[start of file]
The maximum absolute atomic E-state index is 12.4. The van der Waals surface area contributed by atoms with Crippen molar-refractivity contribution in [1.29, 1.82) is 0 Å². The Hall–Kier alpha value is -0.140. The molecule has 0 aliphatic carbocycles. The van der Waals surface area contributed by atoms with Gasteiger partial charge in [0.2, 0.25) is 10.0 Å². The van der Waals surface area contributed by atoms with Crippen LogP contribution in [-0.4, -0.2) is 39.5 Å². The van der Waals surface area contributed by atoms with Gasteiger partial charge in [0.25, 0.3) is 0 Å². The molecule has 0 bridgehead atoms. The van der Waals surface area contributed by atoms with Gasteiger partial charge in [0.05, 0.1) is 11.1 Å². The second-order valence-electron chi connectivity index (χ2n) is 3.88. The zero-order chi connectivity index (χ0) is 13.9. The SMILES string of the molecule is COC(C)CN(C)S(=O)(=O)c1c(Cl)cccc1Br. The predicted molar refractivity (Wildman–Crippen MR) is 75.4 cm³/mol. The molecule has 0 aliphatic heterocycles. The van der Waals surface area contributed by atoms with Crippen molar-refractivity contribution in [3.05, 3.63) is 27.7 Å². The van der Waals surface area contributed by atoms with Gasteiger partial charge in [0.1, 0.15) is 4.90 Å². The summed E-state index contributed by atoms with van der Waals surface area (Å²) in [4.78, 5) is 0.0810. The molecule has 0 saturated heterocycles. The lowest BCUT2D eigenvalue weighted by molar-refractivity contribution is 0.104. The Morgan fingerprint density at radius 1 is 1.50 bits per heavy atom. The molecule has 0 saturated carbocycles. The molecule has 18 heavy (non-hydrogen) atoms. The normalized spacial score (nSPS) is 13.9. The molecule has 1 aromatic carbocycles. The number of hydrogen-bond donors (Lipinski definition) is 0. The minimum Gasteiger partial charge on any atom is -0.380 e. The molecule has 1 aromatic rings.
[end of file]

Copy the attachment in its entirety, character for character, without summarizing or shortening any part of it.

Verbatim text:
The maximum absolute atomic E-state index is 12.4. The van der Waals surface area contributed by atoms with Crippen molar-refractivity contribution in [1.29, 1.82) is 0 Å². The Hall–Kier alpha value is -0.140. The molecule has 0 aliphatic carbocycles. The van der Waals surface area contributed by atoms with Gasteiger partial charge in [0.2, 0.25) is 10.0 Å². The van der Waals surface area contributed by atoms with Crippen LogP contribution in [-0.4, -0.2) is 39.5 Å². The van der Waals surface area contributed by atoms with Gasteiger partial charge in [0.25, 0.3) is 0 Å². The molecule has 0 bridgehead atoms. The van der Waals surface area contributed by atoms with Gasteiger partial charge in [0.05, 0.1) is 11.1 Å². The second-order valence-electron chi connectivity index (χ2n) is 3.88. The zero-order chi connectivity index (χ0) is 13.9. The SMILES string of the molecule is COC(C)CN(C)S(=O)(=O)c1c(Cl)cccc1Br. The predicted molar refractivity (Wildman–Crippen MR) is 75.4 cm³/mol. The molecule has 0 aliphatic heterocycles. The van der Waals surface area contributed by atoms with Crippen molar-refractivity contribution in [3.05, 3.63) is 27.7 Å². The van der Waals surface area contributed by atoms with Gasteiger partial charge in [0.1, 0.15) is 4.90 Å². The summed E-state index contributed by atoms with van der Waals surface area (Å²) in [4.78, 5) is 0.0810. The molecule has 0 saturated heterocycles. The lowest BCUT2D eigenvalue weighted by molar-refractivity contribution is 0.104. The Morgan fingerprint density at radius 1 is 1.50 bits per heavy atom. The molecule has 0 saturated carbocycles. The molecule has 18 heavy (non-hydrogen) atoms. The normalized spacial score (nSPS) is 13.9. The molecule has 1 aromatic carbocycles. The number of hydrogen-bond donors (Lipinski definition) is 0. The minimum Gasteiger partial charge on any atom is -0.380 e. The molecule has 1 aromatic rings.